Lloyd Lewis—president and CEO of arc Thrift Stores—has a lot of those typical chief executive traits. He’s intense, energetic, and hurried. “I’m a pretty Type A guy,” Lewis admits.
Prior to joining arc Thrift, Lewis worked in the financial world. “It was all about trying to be the smartest,” he says. “Now, I recognize that being smart isn’t necessarily the greatest quality. Maybe the greatest quality is kindness.”
Life shaking epiphanies like that one usually require a catalyst: Enter Kennedy, Lewis’s second-youngest son, who was born in 2003 with Down syndrome.
Learning About Down Syndrome
Lewis didn’t know that his fourth child was going to have Down syndrome. Shortly after the delivery, a doctor whisked Kennedy away for “observation.” An hour later, the doctor told Lewis, “we have no good news to tell you about your son.” Lewis” first thought was that his son had died. The doctor clarified that Kennedy had Down syndrome.
“When I asked for more information,” Lewis says, “I was only told that it’s like ‘mongolism.” ” But Lewis knew that wasn’t right, and he got some real information from attending nurses. They explained that Down syndrome is the presence of an extra copy of Chromosome 21, the smallest chromosome. The nurses also told Lewis that his son’s chromosomal condition was common, occurring in one out of every 700 babies in the United States annually.
“I was a pretty tough CFO at the time,” Lewis recalls. “I think a lot of people assumed I wasn’t a good candidate for being a parent to a child with Down syndrome. For whatever reason,” Lewis continues, “I concluded that Kennedy was a great human being, and would always be great—and this started my journey in the field of advocacy for inclusion and acceptance of people with Down syndrome and other disabilities.”
A Career Shift
The businessman started doing as much research as he could. Before long, he met scientist Linda Crnic—namesake for the Linda Crnic Institute for Down Syndrome—and traveled the country with her, speaking out about the need for additional research and funding for Down syndrome.
“When my friend Linda Crnic passed away, I decided to take a hiatus from research,” Lewis says. In 2005, he joined arc Thrift Stores, one of the largest employers of individuals with intellectual and developmental disabilities in the state of Colorado.
The idea behind arc Thrift is straightforward. The organization operates 26 thrift stores and 16 donation stations throughout Colorado. “We collect donations from the public to fund arc advocacy chapters across the Front Range and on the Western Slope, and those chapters help people with disabilities find jobs, housing, medical services, and school services,” Lewis explains.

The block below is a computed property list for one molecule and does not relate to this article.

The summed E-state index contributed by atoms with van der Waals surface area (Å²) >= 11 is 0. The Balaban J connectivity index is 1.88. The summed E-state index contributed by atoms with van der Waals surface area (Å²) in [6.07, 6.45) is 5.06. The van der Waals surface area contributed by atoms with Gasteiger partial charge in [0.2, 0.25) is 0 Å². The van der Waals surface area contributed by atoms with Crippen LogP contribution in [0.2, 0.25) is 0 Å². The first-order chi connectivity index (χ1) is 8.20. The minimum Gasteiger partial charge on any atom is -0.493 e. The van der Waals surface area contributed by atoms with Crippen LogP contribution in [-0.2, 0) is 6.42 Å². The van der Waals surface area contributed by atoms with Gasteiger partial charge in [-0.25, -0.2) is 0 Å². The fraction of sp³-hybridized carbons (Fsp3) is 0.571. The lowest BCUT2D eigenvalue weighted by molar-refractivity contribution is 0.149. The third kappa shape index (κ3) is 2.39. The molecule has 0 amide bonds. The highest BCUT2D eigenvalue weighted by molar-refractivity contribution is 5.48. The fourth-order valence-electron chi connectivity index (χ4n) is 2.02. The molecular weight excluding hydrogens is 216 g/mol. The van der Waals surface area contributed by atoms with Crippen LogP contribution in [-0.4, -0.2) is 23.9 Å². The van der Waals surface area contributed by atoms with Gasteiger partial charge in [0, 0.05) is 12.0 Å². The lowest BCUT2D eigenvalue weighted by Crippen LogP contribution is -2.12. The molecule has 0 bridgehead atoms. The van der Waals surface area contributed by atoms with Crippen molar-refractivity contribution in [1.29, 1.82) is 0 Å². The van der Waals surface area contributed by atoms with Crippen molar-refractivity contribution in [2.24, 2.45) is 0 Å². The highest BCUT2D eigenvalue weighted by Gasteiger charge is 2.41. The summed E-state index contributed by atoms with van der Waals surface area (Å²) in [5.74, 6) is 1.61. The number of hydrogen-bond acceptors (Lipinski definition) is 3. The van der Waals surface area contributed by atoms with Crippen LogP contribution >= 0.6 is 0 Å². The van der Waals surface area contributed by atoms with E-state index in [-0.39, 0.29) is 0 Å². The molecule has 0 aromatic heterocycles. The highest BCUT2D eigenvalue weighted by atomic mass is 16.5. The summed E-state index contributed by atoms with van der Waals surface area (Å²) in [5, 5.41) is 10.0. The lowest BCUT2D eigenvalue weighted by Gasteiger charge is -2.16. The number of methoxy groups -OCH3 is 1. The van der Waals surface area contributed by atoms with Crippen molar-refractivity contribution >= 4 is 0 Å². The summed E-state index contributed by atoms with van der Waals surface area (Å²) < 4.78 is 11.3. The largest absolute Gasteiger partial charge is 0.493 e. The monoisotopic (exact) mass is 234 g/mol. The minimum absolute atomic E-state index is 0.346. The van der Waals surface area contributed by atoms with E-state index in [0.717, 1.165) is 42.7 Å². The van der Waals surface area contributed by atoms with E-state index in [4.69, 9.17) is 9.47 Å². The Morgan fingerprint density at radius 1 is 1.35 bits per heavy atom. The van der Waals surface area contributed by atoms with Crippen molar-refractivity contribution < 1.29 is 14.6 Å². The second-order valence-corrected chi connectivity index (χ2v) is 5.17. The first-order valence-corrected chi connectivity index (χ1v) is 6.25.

In addition to collecting clothes and household items, arc Thrift also manages a vehicle donation program and a food collection program, the latter of which brings in nearly 200 tons of food annually, for Meals on Wheels and local food pantries and soup kitchens.
The organization collects more than 100 million items annually, and it has grown considerably under Lewis” guidance. In 2005, arc Thrift employed 500; today, it has 1,600 employees. “We had 10 employees with disabilities when I started,” Lewis says. “Now, we have well over 300 who work in all aspects of the business.”
Lewis works hard, but it’s his role as a father that really defines him. “I’m usually home by 5 p.m.,” he says—to take Kennedy to speech therapy, or help his children with their schoolwork. “I”ve always believed in being very efficient during the day,” Lewis says, noting the importance of prioritizing and delegating tasks. “I get a lot done in the course of the day. When I’m done with work, I’m able to focus on my kids,” he adds.
And those kids are worth the attention. Kennedy, for example, just turned 14. Anything he lacks in traditional bookishness, he easily makes up for with his big personality. “Kennedy loves to tell knock-knock jokes. He’s a hugging machine,” Lewis says. While you probably won’t see Lewis dancing anytime soon, the CEO’s son isn’t afraid to bust out his favorite moves when the mood strikes.
“He’s a showboat,” Lewis says, pointing to a recent luncheon at Kent Denver School. When the lector asked if anybody in the audience wanted to speak, Kennedy and the CEO of Western Union stood up at the exact same time. “Western Union’s CEO sat down, and Kennedy gave a very involved speech about working at a concession stand and how to balance a basketball. The speech concluded with lessons on applying shampoo,” says Lewis. “That’s just typical Kennedy.”
Thanks to Kennedy, the intense, Type A CEO that Lewis once was has changed—a lot. Says Lewis, “I think Kennedy and others like him were put into my life to give me more perspective and more qualities that are humane.”
Learn more at arcthrift.com
Jamie Siebrase is a Denver-based freelance writer and mother.